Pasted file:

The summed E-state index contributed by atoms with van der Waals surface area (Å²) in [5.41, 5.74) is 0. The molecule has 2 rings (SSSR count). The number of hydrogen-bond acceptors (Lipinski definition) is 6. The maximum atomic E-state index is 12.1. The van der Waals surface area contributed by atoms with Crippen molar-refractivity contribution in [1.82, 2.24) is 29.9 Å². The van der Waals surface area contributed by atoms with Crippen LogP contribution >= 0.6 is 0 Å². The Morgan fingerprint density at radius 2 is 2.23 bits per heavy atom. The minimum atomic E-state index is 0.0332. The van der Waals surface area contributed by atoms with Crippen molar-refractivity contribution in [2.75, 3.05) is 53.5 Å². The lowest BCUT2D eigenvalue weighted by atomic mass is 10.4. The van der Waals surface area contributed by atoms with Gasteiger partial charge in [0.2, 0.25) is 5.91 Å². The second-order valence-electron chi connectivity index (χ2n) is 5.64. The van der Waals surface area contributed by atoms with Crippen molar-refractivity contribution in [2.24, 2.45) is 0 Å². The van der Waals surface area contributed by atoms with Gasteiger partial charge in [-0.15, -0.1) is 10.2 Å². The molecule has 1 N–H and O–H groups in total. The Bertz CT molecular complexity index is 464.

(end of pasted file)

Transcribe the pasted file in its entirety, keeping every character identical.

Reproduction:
The summed E-state index contributed by atoms with van der Waals surface area (Å²) in [5.41, 5.74) is 0. The molecule has 2 rings (SSSR count). The number of hydrogen-bond acceptors (Lipinski definition) is 6. The maximum atomic E-state index is 12.1. The van der Waals surface area contributed by atoms with Crippen molar-refractivity contribution in [1.82, 2.24) is 29.9 Å². The van der Waals surface area contributed by atoms with Crippen LogP contribution >= 0.6 is 0 Å². The Morgan fingerprint density at radius 2 is 2.23 bits per heavy atom. The minimum atomic E-state index is 0.0332. The van der Waals surface area contributed by atoms with Crippen molar-refractivity contribution in [2.75, 3.05) is 53.5 Å². The lowest BCUT2D eigenvalue weighted by atomic mass is 10.4. The van der Waals surface area contributed by atoms with Gasteiger partial charge in [0.2, 0.25) is 5.91 Å². The second-order valence-electron chi connectivity index (χ2n) is 5.64. The van der Waals surface area contributed by atoms with Crippen molar-refractivity contribution in [2.24, 2.45) is 0 Å². The van der Waals surface area contributed by atoms with Gasteiger partial charge in [-0.15, -0.1) is 10.2 Å². The molecule has 1 N–H and O–H groups in total. The Bertz CT molecular complexity index is 464.